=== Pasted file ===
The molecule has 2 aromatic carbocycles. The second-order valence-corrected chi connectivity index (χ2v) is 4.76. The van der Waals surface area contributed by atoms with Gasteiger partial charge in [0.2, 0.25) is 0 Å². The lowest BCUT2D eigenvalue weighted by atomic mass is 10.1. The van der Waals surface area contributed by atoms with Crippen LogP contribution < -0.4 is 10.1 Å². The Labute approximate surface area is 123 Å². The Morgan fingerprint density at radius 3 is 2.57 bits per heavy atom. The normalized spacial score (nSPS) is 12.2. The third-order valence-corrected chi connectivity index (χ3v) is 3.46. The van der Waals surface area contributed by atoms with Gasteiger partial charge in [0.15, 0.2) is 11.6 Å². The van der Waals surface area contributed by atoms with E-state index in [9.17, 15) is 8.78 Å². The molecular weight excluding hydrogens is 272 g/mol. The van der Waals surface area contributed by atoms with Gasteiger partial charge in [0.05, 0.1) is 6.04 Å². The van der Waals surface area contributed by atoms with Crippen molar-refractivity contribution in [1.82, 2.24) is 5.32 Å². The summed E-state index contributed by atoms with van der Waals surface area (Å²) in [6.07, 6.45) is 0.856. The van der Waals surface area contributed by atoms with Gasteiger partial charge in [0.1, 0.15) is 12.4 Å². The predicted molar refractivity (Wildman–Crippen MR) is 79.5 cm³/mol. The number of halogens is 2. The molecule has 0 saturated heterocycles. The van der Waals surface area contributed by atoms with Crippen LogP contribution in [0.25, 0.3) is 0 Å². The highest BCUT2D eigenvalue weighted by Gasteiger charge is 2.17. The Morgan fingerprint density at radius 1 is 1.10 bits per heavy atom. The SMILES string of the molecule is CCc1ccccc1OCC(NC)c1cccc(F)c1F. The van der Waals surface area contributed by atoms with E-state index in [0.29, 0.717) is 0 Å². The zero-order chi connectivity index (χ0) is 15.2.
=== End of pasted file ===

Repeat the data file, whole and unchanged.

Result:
The molecule has 2 aromatic carbocycles. The second-order valence-corrected chi connectivity index (χ2v) is 4.76. The van der Waals surface area contributed by atoms with Gasteiger partial charge in [0.2, 0.25) is 0 Å². The lowest BCUT2D eigenvalue weighted by atomic mass is 10.1. The van der Waals surface area contributed by atoms with Crippen LogP contribution < -0.4 is 10.1 Å². The Labute approximate surface area is 123 Å². The Morgan fingerprint density at radius 3 is 2.57 bits per heavy atom. The normalized spacial score (nSPS) is 12.2. The third-order valence-corrected chi connectivity index (χ3v) is 3.46. The van der Waals surface area contributed by atoms with Gasteiger partial charge in [0.15, 0.2) is 11.6 Å². The van der Waals surface area contributed by atoms with E-state index in [9.17, 15) is 8.78 Å². The molecular weight excluding hydrogens is 272 g/mol. The van der Waals surface area contributed by atoms with Gasteiger partial charge in [0.05, 0.1) is 6.04 Å². The van der Waals surface area contributed by atoms with Crippen molar-refractivity contribution in [1.82, 2.24) is 5.32 Å². The summed E-state index contributed by atoms with van der Waals surface area (Å²) in [6.07, 6.45) is 0.856. The van der Waals surface area contributed by atoms with Gasteiger partial charge in [0.1, 0.15) is 12.4 Å². The predicted molar refractivity (Wildman–Crippen MR) is 79.5 cm³/mol. The number of halogens is 2. The molecule has 0 saturated heterocycles. The van der Waals surface area contributed by atoms with Crippen LogP contribution in [0.25, 0.3) is 0 Å². The highest BCUT2D eigenvalue weighted by Gasteiger charge is 2.17. The Morgan fingerprint density at radius 1 is 1.10 bits per heavy atom. The SMILES string of the molecule is CCc1ccccc1OCC(NC)c1cccc(F)c1F. The van der Waals surface area contributed by atoms with E-state index in [0.29, 0.717) is 0 Å². The zero-order chi connectivity index (χ0) is 15.2.